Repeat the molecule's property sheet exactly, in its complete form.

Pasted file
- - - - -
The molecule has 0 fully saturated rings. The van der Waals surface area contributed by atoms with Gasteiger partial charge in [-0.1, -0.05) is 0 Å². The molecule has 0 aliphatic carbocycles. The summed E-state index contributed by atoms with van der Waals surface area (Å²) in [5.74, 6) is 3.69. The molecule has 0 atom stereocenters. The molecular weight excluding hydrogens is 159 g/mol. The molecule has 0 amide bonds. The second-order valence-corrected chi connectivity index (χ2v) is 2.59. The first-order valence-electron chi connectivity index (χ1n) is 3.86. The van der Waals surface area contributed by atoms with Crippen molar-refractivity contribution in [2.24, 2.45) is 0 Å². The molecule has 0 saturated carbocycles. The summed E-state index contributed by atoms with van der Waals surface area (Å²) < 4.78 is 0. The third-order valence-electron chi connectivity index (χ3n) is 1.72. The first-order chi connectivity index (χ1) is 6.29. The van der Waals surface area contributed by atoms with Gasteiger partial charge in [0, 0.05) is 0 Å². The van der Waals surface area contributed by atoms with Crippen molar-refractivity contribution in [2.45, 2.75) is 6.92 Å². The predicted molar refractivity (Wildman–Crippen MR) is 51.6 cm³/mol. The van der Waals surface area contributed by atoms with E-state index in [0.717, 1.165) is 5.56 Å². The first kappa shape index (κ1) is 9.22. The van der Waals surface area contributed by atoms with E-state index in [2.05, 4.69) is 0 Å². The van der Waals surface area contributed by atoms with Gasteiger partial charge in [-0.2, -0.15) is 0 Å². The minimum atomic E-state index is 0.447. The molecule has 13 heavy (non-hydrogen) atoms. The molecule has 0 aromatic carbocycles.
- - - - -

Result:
The molecule has 0 fully saturated rings. The van der Waals surface area contributed by atoms with Gasteiger partial charge in [-0.1, -0.05) is 0 Å². The molecule has 0 aliphatic carbocycles. The summed E-state index contributed by atoms with van der Waals surface area (Å²) in [5.74, 6) is 3.69. The molecule has 0 atom stereocenters. The molecular weight excluding hydrogens is 159 g/mol. The molecule has 0 amide bonds. The second-order valence-corrected chi connectivity index (χ2v) is 2.59. The first-order valence-electron chi connectivity index (χ1n) is 3.86. The van der Waals surface area contributed by atoms with Crippen molar-refractivity contribution in [2.24, 2.45) is 0 Å². The molecule has 0 saturated carbocycles. The summed E-state index contributed by atoms with van der Waals surface area (Å²) < 4.78 is 0. The third-order valence-electron chi connectivity index (χ3n) is 1.72. The first-order chi connectivity index (χ1) is 6.29. The van der Waals surface area contributed by atoms with Gasteiger partial charge in [0, 0.05) is 0 Å². The van der Waals surface area contributed by atoms with Crippen molar-refractivity contribution in [2.45, 2.75) is 6.92 Å². The predicted molar refractivity (Wildman–Crippen MR) is 51.6 cm³/mol. The van der Waals surface area contributed by atoms with E-state index in [0.717, 1.165) is 5.56 Å². The first kappa shape index (κ1) is 9.22. The van der Waals surface area contributed by atoms with E-state index in [2.05, 4.69) is 0 Å². The van der Waals surface area contributed by atoms with Gasteiger partial charge in [-0.2, -0.15) is 0 Å². The minimum atomic E-state index is 0.447. The molecule has 13 heavy (non-hydrogen) atoms. The molecule has 0 aromatic carbocycles.